Employment tribunal payouts rise to £32m

Payouts for equal pay, unfair dismissal, and religious and sexual orientation discrimination jumped as total employment tribunal payouts hit £32m in 2006-07, new statistics have revealed.

A Freedom of Information Act request by the Sunday Telegraph found the total amount awarded was £7m higher than 2004-05. Of the total, unfair dismissal awards made up the majority of payouts, increasing from £19.8m in 2004-05 to £26.6m in 2006-07.

Separate figures indicate the number of claims lodged have climbed sharply in the same period, from 156,000 in 2004 to 238,000 in 2006.

“These figures confirm that the tribunal system continues to strain under the weight of a very high volume of claims, many of which are weak or vexatious,” a CBI spokesman said.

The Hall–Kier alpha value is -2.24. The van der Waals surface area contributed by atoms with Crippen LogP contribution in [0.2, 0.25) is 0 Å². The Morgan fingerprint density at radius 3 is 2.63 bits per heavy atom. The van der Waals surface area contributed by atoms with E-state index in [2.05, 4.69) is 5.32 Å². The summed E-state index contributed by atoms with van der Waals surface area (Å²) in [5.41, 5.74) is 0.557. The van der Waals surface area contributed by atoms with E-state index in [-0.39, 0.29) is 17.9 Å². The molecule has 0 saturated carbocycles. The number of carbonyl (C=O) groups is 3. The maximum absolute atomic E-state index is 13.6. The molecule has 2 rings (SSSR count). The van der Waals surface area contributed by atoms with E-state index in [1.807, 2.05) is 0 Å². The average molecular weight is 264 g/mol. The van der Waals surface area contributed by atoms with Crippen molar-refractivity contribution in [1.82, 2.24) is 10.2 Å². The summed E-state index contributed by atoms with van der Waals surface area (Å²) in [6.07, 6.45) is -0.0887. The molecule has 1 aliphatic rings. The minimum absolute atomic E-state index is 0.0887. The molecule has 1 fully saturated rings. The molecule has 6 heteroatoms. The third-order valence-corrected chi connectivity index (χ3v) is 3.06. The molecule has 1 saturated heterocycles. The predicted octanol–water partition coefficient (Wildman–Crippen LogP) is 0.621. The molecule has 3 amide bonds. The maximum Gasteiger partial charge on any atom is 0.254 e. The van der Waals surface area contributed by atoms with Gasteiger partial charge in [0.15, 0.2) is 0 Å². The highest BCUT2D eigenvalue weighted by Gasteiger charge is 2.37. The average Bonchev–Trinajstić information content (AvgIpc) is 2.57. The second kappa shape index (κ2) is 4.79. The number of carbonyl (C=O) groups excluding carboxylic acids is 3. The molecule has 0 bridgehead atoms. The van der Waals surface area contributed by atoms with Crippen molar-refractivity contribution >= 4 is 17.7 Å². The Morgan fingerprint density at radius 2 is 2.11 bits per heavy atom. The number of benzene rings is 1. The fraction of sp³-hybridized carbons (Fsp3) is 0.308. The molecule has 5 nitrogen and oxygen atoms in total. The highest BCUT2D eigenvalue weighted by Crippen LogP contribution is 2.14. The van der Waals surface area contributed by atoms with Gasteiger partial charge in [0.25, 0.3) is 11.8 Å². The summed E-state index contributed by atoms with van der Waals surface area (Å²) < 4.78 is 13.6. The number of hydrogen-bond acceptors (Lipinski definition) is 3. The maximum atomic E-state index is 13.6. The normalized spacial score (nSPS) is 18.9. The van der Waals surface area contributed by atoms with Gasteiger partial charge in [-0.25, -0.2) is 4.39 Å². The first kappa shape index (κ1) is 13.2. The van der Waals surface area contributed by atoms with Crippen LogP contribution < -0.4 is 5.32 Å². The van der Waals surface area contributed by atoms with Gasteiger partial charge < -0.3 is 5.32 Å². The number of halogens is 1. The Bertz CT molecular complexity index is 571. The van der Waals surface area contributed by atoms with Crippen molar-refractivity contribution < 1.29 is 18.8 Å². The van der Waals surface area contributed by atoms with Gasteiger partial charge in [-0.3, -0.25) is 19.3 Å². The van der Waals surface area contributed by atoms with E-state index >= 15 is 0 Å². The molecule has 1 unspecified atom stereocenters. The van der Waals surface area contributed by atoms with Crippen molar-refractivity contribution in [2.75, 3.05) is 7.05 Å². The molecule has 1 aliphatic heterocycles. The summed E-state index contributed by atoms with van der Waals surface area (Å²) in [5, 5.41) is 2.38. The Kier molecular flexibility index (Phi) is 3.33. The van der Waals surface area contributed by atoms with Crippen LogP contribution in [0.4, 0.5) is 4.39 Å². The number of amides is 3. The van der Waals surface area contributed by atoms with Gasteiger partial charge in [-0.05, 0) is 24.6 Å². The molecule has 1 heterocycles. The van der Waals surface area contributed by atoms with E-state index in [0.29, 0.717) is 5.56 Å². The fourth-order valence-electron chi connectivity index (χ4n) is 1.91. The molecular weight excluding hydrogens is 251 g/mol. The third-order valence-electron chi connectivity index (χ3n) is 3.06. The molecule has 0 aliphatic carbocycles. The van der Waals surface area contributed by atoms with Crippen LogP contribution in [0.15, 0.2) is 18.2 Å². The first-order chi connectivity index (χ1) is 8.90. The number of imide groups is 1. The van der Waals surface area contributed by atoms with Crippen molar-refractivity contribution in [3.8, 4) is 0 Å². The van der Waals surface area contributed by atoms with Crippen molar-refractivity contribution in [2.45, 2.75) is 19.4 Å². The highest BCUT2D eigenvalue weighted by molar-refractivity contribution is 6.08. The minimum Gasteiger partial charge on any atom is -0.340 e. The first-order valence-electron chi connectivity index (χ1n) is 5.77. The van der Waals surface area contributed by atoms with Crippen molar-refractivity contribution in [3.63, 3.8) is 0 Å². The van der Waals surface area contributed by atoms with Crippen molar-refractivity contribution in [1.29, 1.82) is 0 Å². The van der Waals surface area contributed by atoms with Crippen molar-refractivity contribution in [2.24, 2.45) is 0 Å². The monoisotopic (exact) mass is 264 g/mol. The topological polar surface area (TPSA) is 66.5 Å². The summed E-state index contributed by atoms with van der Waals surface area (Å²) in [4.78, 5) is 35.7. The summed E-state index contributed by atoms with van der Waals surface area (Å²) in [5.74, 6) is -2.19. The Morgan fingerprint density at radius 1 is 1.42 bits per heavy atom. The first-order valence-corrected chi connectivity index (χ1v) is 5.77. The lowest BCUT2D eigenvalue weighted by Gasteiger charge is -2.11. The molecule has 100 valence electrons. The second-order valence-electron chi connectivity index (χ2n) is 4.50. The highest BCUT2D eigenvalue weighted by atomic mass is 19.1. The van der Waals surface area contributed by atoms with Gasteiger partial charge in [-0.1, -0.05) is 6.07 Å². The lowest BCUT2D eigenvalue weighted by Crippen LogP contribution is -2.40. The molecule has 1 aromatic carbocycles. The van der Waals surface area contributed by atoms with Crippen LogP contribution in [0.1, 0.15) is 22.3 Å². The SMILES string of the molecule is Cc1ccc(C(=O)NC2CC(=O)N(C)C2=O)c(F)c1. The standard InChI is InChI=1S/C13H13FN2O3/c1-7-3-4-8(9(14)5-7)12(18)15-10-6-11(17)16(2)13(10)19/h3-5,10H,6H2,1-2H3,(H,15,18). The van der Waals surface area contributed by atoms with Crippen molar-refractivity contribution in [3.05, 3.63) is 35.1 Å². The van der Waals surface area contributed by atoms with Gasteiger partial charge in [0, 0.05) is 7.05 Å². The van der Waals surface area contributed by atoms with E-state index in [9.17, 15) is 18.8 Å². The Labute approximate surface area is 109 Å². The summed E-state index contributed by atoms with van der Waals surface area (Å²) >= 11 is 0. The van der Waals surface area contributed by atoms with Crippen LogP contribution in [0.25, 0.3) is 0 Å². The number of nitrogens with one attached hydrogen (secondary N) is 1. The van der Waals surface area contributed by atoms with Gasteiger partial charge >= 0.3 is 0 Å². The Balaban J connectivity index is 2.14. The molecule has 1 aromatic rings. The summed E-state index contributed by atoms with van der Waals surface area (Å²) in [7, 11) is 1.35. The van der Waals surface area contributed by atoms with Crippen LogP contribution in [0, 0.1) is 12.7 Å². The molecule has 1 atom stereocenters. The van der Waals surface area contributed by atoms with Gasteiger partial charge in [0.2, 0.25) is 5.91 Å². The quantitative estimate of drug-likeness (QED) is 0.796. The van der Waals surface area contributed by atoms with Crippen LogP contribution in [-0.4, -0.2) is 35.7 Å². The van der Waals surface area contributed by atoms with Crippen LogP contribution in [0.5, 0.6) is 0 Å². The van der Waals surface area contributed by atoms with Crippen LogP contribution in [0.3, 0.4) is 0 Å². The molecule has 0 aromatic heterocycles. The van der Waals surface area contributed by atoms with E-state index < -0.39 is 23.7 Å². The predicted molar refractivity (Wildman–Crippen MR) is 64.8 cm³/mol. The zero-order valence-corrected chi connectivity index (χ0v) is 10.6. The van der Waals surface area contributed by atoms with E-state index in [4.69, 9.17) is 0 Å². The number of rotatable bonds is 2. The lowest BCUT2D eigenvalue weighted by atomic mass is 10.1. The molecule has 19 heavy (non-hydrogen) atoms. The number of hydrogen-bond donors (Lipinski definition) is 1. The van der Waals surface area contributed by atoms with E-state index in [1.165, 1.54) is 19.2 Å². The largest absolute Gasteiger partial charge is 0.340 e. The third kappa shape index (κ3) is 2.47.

He added that as many employers feel pressured to settle out of court, these statistics could be just the tip of the iceberg.

A spokesman for the Department for Business, Enterprise and Regulatory Reform said a new code of practice currently before Parliament would help reduce the numbers of tribunal cases.

“The government has set out a package of measures aimed at simplifying the dispute resolution process and encouraging more informal resolution of workplace disputes as part of the Employment Bill,” he said.

“Business wants to see streamlined, simple and effective procedures to deal with disputes and employees want to have safeguards in place. These changes will help achieve that.”

Sexual discrimination claims nearly doubled, from 14,250 to 28,153 in 2006-07, although on the whole, sex, race and disability discrimination payouts have remained steady over the same period.

Leading HR directors have also backed a proposal suggesting staff that lose tribunal claims should be forced to pay the employer’s costs.

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